UI AAUP chapter discusses censure in open panel


Ryan Fang | The Daily Illini

Ryan Fang The Daily Illini David O’Brien, Art History chair, speaks at the AAUP meeting on Tuesday, October 20.

By Vivienne Henning

The Champaign-Urbana chapter of the American Association of University Professors, AAUP, held a panel headed by chapter President Harry Hilton on Tuesday addressing the University’s AAUP censure and the implementation of background checks on prospective faculty applicants.

One of the panelists, David O’Brien, associate professor of art history, detailed the steps the University would have to take to be removed from the AAUP’s censure list.

“The AAUP only goes through three steps in order to remove an institution from its censure list. They check the policies that had led to censure had been revised, they check if the agreed faculty members have received regress, and they send someone to the University to verify that conditions there merit the lifting of censure,” O’Brien said.

But to be removed from the censure list, he said the University must admit wrongdoing in its handling of Steven Salaita’s hiring.

“First, the chancellor, president and trustees must withdraw statement justifying the decision not to appoint Salaita as the relevant standard of conduct,” O’Brien said. “Second, Professor Salaita must either be reinstated to the position he was offered or he must be offered a legal settlement that the AAUP accepts as adequate compensation for the wrongs done to him. So either reinstatement, or a settlement.”

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Salaita filed a federal lawsuit against the University on Jan. 29, seeking reinstatement and monetary compensation.

Jessica Greenberg, panelist and associate professor of anthropology, discussed background checks and said there are too many questions about how the policy would be implemented.

“As it’s currently formulated there is absolutely no way to ensure a fair implementation of this policy, let alone in a timely manner,” Greenberg said. “It creates a highly discretionary approach to life-changing employment decisions with impact not only on potential employees but academic units involved in hiring.”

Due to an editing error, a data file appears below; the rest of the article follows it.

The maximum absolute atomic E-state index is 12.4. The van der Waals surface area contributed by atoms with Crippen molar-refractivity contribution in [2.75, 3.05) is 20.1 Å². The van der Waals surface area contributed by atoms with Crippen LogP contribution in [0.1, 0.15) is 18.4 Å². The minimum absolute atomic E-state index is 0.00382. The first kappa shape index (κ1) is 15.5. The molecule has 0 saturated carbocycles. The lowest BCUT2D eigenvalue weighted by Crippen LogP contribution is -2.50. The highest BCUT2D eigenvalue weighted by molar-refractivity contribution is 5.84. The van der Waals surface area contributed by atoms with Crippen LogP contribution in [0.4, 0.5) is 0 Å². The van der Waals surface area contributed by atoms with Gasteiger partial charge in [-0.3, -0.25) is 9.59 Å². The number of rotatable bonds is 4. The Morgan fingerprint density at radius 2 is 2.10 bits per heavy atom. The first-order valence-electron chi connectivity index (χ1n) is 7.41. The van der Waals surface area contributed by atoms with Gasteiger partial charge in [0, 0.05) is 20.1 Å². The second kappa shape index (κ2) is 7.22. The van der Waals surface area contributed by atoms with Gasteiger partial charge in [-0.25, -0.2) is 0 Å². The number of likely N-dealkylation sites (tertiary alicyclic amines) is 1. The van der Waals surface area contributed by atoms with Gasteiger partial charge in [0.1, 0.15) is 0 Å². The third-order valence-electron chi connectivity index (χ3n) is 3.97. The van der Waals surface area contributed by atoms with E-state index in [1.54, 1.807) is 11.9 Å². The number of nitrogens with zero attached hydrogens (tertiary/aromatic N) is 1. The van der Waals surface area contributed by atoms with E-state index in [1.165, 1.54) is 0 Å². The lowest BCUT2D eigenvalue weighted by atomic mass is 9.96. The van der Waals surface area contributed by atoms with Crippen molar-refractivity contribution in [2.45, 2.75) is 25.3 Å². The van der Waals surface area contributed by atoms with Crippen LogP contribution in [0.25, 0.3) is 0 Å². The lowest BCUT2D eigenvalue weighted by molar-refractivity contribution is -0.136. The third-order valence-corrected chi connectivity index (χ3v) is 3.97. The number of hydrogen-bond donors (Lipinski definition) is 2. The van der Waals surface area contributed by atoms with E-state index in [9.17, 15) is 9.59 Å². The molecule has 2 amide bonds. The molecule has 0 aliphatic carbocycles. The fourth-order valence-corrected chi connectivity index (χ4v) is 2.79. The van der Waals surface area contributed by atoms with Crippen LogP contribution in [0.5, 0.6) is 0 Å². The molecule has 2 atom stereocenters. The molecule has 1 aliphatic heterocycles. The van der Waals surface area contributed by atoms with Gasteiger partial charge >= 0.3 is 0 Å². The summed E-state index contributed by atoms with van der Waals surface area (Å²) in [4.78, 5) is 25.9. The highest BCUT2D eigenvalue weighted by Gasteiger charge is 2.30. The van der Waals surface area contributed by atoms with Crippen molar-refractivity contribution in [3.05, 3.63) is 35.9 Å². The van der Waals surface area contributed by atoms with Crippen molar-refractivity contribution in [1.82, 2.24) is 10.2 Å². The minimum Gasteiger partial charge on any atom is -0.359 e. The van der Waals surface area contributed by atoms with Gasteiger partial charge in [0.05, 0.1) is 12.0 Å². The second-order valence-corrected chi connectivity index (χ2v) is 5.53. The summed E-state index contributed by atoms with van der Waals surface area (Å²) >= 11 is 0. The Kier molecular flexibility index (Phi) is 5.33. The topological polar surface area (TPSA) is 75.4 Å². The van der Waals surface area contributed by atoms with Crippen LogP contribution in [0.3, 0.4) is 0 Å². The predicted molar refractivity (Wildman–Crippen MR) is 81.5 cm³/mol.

She also raised concerns about the possibility of discrimination involved in the background check policy.

“Discrimination and racial bias would be written into our hiring procedures if we implement this policy. Applicants of color are statistically more likely to have faced arrest, conviction and imprisonment for criminal offenses,” Greenberg said. “Many of our colleagues already feel the weight of the day-to-day criminalization of the people of color in this country.”

She said faculty from abroad may be discouraged by the background check policy.

“I have no idea how a search committee or academic HR would begin to access, let alone assess, the criminal background of people coming from a very different political and legal context,” Greenberg said. “International applicants will be wary of criminal background checks that represent surveillance and a lack of trust in faculty.”

Additionally, she said the fact that the background check policy was implemented without much faculty input is also concerning.

“Rushing implementation at this point is not only the administratively irresponsible thing to do for our institution, it also violates the voices of the majority of our faculty senate. Many people with a lot of expertise have objected to this policy and have called for a thorough review,” Greenberg said. “I think this, in and of itself, is a community that privileges and respects that that kind of knowledge and expertise is enough to be wary.”

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